Teaming up with big corporations which already have a strong presence overseas may smooth out the hurdles that are otherwise too large for some companies to overcome.
Arranging such partnerships is now one of the priorities of trade agency International Enterprise (IE) Singapore, which has had some success of doing so in China.
It has helped a number of small and medium-sized enterprises (SMEs) to band up with CapitaLand in its Datansha urban renewal project in Guangzhou, and Mapletree in its Nanhai Business City project in Foshan.
Companies that have teamed up with CapitaLand include nursing home operator Orange Valley, DP Architects and landscaping firm Singapore Garden City. At least five other firms are in talks with the developer, said IE Singapore director for China Liane Ong to The Straits Times.
"This achieves two objectives - bigger companies can find tenants to value-add to their developments and, more importantly, we can provide direct downstream opportunities for small and medium-sized enterprises to enter China.
"They can share the network, complement each other's strengths and bring in the strong attributes of our Singapore brand. Working with fellow Singapore companies also provides more reassurance and familiarity in an otherwise foreign environment," said Ms Ong.
DP Architects China director Tan Chee Yong said the firm's partnership with CapitaLand in China, which started in 2000, has enabled the firm to take root in the market.
"Before that, we had tried to enter on our own but it was not easy. Coping with the regulations was a challenge, but we were also surprised by the cultural differences when dealing with local officials, consultants and contractors.
"Being a partner of CapitaLand gives us a bigger leverage because it's a trusted brand and has an established track record in the country. It also means the projects are financially secure," said Mr Tan.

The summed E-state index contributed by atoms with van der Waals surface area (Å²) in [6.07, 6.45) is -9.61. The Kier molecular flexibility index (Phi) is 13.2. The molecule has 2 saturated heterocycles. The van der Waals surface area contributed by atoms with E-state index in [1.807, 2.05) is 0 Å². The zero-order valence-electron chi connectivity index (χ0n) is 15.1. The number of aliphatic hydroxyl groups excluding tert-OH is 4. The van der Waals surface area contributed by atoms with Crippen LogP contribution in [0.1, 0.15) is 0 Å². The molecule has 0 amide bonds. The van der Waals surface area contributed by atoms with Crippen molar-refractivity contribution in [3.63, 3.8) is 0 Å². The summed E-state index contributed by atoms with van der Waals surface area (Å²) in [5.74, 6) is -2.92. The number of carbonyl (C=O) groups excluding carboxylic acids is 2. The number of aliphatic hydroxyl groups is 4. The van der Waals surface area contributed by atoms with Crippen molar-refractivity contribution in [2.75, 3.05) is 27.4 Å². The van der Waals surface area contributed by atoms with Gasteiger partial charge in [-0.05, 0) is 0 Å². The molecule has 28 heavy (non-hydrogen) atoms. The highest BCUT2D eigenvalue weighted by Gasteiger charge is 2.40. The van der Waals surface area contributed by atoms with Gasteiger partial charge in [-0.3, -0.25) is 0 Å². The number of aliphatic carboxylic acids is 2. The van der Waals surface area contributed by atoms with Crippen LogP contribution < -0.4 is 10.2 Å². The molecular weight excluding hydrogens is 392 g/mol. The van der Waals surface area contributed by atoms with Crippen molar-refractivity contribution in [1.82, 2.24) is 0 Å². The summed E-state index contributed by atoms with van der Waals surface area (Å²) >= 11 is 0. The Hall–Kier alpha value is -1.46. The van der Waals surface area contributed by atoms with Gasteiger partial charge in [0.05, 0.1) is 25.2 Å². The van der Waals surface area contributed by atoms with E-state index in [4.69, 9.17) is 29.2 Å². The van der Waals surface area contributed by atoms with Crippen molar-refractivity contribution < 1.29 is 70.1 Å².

Mr Goh Chye Boon, Mapletree chief executive for China, said these partnerships are a "win-win". At the group's Nanhai Business City, where it plans to develop an education hub, Crestar Education and EtonHouse International Education have been brought in to be providers.
"Singapore's quality education system is widely admired in China and these partnerships make business sense… as they collectively give us a strong Singapore brand name," Mr Goh added.
Singapore companies are urged to seek their fortune overseas as the economic restructuring and slowdown at home have made growth difficult, especially for SMEs.
This was part of Budget 2016's focus, with the Government extending the Double Tax Deduction for Internationalisation scheme to March 2020. The deduction is applicable for expenses on overseas business development and study trips.
But Association of Small and Medium Enterprises president Kurt Wee said plenty more can be done. "Singapore businesses are still not as well-known for hunting as a pack, as compared with, for instance, Japan or Korea," he said.
"We do have companies that have gone overseas with our multinationals but many have also lamented that the MNCs have not shown a preference for our SMEs.
"For instance, many still find themselves having to compete in open tender for overseas projects, and they seldom have the cost advantage to do so," he added.
Ms Ong stressed that partnerships need to be commercially viable and so they do not always come about readily. Flexibility and innovation will still determine SMEs' success in overseas markets like China, she added.
This article was first published on August 23, 2016.
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